The more that homework counts, the easier it is to pass a course--precisely because some teachers do grade on effort. I don't grade on effort, I grade on performance...Clearly I didn't give LA Unified, which is sometimes called "LA Calcified", enough credit for alacrity. The policy has already been canceled:
In my classes, students must demonstrate some level of mastery of the material in order to pass the course; I don't give courtesy D's for those who learn nothing but "try" all the homework. That practice is what will end in LA Unified, and I don't think they'll get the results they're looking for, despite their stated aims:According to the new policy, "Varying degrees of access to academic support at home, for whatever reason, should not penalize a student so severely that it prevents the student from passing a class, nor should it inflate the grade." It was distributed to schools last month.
I could be wrong here, but I predict that grades will go down instead of up with this policy, and it will be modified or replaced within three years. I give that long because it will take a year to notice the drop, another year to confirm it wasn't an anomaly, and a third to make the decision.
After considerable backlash from parents and teachers, the superintendent of Los Angeles Unified suspended a policy that would allow homework to count for only 10 percent of a student's grade.
The policy was quietly approved by the school board in May in an effort to level the playing field for students with varying levels of academic support at home.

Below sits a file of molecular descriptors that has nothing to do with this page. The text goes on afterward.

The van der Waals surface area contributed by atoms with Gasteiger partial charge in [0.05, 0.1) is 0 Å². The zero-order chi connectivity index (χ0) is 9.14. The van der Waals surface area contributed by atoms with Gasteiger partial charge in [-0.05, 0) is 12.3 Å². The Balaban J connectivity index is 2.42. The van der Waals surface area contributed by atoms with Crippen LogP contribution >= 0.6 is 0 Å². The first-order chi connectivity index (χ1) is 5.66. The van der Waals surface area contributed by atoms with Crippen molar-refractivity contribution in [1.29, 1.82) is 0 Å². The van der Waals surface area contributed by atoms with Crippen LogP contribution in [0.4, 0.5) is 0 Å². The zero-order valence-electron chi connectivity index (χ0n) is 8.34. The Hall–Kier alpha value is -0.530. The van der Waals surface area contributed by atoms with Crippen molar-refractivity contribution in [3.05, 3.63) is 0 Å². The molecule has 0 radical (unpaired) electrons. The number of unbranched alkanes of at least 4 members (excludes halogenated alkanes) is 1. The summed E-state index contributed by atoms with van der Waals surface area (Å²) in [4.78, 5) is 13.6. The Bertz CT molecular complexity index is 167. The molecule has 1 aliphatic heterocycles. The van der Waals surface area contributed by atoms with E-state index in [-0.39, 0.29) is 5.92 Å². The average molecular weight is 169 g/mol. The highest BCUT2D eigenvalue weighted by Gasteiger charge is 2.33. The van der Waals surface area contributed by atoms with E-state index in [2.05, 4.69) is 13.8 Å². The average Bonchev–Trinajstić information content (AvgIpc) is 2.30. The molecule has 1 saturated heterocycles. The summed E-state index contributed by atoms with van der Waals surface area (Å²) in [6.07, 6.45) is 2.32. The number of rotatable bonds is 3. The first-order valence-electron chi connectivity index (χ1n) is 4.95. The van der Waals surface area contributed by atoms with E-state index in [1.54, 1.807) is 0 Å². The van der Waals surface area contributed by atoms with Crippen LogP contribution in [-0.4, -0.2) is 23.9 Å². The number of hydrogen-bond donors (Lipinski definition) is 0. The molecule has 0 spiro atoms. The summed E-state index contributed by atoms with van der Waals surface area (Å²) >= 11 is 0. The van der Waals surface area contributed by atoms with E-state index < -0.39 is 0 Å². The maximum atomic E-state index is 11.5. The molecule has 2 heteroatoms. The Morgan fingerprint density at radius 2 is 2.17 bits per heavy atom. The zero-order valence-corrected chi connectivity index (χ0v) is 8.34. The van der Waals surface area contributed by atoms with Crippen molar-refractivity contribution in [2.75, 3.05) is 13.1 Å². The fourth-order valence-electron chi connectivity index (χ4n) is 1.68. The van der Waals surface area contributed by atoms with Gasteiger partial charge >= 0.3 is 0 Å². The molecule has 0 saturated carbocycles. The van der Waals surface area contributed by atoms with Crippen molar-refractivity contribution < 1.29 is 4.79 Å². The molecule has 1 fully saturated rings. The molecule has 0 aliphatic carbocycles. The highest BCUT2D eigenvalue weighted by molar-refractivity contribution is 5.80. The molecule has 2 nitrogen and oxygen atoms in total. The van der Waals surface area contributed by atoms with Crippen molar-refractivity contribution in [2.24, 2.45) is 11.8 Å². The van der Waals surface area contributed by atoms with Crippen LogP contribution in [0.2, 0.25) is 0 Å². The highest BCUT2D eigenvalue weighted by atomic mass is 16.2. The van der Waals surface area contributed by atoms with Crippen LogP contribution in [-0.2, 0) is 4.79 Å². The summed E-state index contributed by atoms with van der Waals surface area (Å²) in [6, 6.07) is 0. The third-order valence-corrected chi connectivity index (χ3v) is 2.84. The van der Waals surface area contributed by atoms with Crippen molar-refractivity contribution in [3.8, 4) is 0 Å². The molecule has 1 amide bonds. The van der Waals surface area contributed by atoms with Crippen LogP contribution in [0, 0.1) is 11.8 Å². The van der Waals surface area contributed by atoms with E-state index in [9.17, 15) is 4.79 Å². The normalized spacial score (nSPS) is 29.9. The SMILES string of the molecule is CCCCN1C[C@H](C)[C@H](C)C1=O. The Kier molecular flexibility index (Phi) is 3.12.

But Superintendent John Deasy called a halt to the policy after complaints that it would penalize hard-working students who complete homework assignments and strip teachers of authority over their classrooms.
There you go. The "hard-working" kids who still don't learn anything will be penalized. Somebody noticed the same thing I predicted in my linked post above, that grades would go down under this policy--and we can't have that, can we?
(Deputy Superintendent) Aquino said grades should be based a student's mastery of the material and not whether they've finished all their assignments.
Excellent! But then he backtracks:
"I believe we need a balance - mastery of standards is vital but we also need to hold our students accountable for being responsible," Aquino said.What's the point of "being responsible", which I believe is code for "doing your homework", if you don't accomplish the goal of actually learning anything? Are we really doing kids a service if we teach them that effort expended while completely wasting their own time is some sort of good?